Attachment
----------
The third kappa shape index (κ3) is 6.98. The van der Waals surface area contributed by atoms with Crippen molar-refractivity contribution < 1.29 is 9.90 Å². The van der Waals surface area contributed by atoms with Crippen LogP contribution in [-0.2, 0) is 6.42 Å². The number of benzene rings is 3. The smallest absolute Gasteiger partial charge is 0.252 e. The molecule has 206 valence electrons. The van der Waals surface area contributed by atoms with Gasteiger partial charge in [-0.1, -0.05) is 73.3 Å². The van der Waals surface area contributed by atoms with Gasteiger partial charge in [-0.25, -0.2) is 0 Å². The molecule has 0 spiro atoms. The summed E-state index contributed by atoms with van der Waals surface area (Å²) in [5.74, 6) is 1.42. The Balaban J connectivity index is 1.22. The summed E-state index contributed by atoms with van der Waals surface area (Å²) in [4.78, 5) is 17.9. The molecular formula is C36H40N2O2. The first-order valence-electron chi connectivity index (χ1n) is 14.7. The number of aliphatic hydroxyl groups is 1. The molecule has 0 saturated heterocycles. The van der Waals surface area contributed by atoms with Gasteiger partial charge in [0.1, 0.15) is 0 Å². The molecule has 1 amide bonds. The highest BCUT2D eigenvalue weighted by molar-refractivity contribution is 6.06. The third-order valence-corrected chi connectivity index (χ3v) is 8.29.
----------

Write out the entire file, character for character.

The third kappa shape index (κ3) is 6.98. The van der Waals surface area contributed by atoms with Crippen molar-refractivity contribution < 1.29 is 9.90 Å². The van der Waals surface area contributed by atoms with Crippen LogP contribution in [-0.2, 0) is 6.42 Å². The number of benzene rings is 3. The smallest absolute Gasteiger partial charge is 0.252 e. The molecule has 206 valence electrons. The van der Waals surface area contributed by atoms with Gasteiger partial charge in [-0.1, -0.05) is 73.3 Å². The van der Waals surface area contributed by atoms with Gasteiger partial charge in [-0.25, -0.2) is 0 Å². The molecule has 0 spiro atoms. The summed E-state index contributed by atoms with van der Waals surface area (Å²) in [5.74, 6) is 1.42. The Balaban J connectivity index is 1.22. The summed E-state index contributed by atoms with van der Waals surface area (Å²) in [4.78, 5) is 17.9. The molecular formula is C36H40N2O2. The first-order valence-electron chi connectivity index (χ1n) is 14.7. The number of aliphatic hydroxyl groups is 1. The molecule has 0 saturated heterocycles. The van der Waals surface area contributed by atoms with Gasteiger partial charge in [0.1, 0.15) is 0 Å². The molecule has 1 amide bonds. The highest BCUT2D eigenvalue weighted by molar-refractivity contribution is 6.06. The third-order valence-corrected chi connectivity index (χ3v) is 8.29.